3 Tips to Fix the Kettlebell Swing - With Joe Daniels
3 Tips to Fix the Kettlebell Swing - With Joe Daniels

What's going on everybody this is Joe from Swing This Kettlebell and Strength up here at Tiger Fitness.

I'm going to show you a couple of tips on the kettlebell swing since it's become so popular; people are using it from Olympic training all the way down to in your living room to lose a couple pounds of fat.

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I'm going to show you three things to watch out for to keep you from getting injured on your kettlebell swings.

So the biggest thing why I do so much stuff with kettlebell tools like this is because of the fact it's not just concentric. It's not just about applying force. It's not JUST Olympic lifting creating power.

It's deceleration.

And that's we are as a people, every step we take is deceleration. If I step up and step down and it's deceleration of weight.

When you bench, you can use different tempos. This is total deceleration. Which muscles are you working? This uses different energy systems to be able to handle that.

So there's a lot of ways you can incorporate kettlebell swings into your traditional bodybuilding and/or powerlifting routine.

I started doing it right after bodybuilding career. It became really good for me as far as doing higher reps and working on fluid motion. I became less stiff and I became stronger in different angles. Kettlebells are meant for high repetition work.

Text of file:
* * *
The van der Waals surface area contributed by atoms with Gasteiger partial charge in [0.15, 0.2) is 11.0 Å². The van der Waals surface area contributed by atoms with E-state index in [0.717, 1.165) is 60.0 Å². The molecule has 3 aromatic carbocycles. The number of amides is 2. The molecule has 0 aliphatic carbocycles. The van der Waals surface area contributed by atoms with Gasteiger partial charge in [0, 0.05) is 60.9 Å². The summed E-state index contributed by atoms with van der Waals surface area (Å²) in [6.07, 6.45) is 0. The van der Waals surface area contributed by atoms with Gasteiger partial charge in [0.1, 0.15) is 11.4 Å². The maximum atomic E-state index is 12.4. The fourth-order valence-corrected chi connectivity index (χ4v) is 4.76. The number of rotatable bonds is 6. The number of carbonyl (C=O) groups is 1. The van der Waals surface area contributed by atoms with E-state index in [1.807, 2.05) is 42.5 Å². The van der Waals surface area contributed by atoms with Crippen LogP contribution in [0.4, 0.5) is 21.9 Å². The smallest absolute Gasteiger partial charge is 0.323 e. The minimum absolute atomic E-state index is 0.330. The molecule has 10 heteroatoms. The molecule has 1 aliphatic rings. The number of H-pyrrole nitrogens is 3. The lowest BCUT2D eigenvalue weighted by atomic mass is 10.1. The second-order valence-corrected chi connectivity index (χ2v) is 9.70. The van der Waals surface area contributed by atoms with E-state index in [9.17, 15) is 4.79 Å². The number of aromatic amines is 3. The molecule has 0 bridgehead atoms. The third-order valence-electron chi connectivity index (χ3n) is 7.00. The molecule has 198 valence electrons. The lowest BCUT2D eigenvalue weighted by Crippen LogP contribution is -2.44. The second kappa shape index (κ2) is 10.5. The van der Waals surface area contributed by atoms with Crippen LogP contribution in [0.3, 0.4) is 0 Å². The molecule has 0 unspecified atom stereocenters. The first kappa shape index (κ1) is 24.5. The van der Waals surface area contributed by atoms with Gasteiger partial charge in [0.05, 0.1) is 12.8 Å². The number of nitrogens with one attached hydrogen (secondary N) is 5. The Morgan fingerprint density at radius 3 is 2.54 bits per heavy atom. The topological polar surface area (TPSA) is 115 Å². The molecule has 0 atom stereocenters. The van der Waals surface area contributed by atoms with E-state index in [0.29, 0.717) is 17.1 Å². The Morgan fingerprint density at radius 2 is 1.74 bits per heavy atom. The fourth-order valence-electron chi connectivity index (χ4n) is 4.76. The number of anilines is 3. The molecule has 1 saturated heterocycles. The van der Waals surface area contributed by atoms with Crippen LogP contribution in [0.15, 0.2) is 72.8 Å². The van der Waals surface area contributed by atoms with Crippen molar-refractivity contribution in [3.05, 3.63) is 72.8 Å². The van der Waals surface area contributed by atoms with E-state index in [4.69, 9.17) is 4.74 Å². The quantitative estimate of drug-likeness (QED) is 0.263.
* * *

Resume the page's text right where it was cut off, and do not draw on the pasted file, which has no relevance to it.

There are several tips that I can help give you to look out for so you don't cause these problems.

Improve Your Kettlebell Swing

1.) Swinging Too Deep

You don't want to hike the bell very deep every time and too low to the ground.

We want to keep it closer to our hips and use our leverage from our hips to keep the weight fluid. Do not flip flop the weight around.

So there's going too deep and too low, and the opposite of that is not going deep enough.

Finding the Correct Depth

We are all built different, so depth is different for everyone.

Place your hands on your thigh and keep your elbows extended and locked out.

Slide back as if you're doing a deadlift and when your hands are right above your kneecaps, that's a good spot for you to swing your kettlebell. Some people might be shorter, some might be longer.

So start your swing and apply force. Notice I'm not lifting with my arms, the kettlebell is always staying slightly going up. It's like swinging a pale of water.

2.) Don't Chase the Bell

Another tip you want to look out for is we don't want to end up chasing the bell. We don't wanna go up on our toes because your back spinal erectors are getting a lot of work.

We want to get ready to jump, so load your hips like you would for a jump. This is great for sports, teaches you a lot of balance and reactivity.

Note: We're not jumping forward, we are absorbing it and bringing it up.

You'll learn that KB swings will make it easier to transition into cleans and snatches.

3.) Don't Arch Your Back

Another tip I want to show you is that we don't want to arch with our back.

We aren't just trying to lift this with our back. We should be maintaining nice, stable, and tense spine. Much like you would with a deadlift.

So we don't want to be arching, no matter how high you swing it.

You're not trying to overextend your lower back. Make it a hinging pattern of movement at the hips.

A kettlebell swing is simply absorbing the weight, transitioning the weight, and repeating.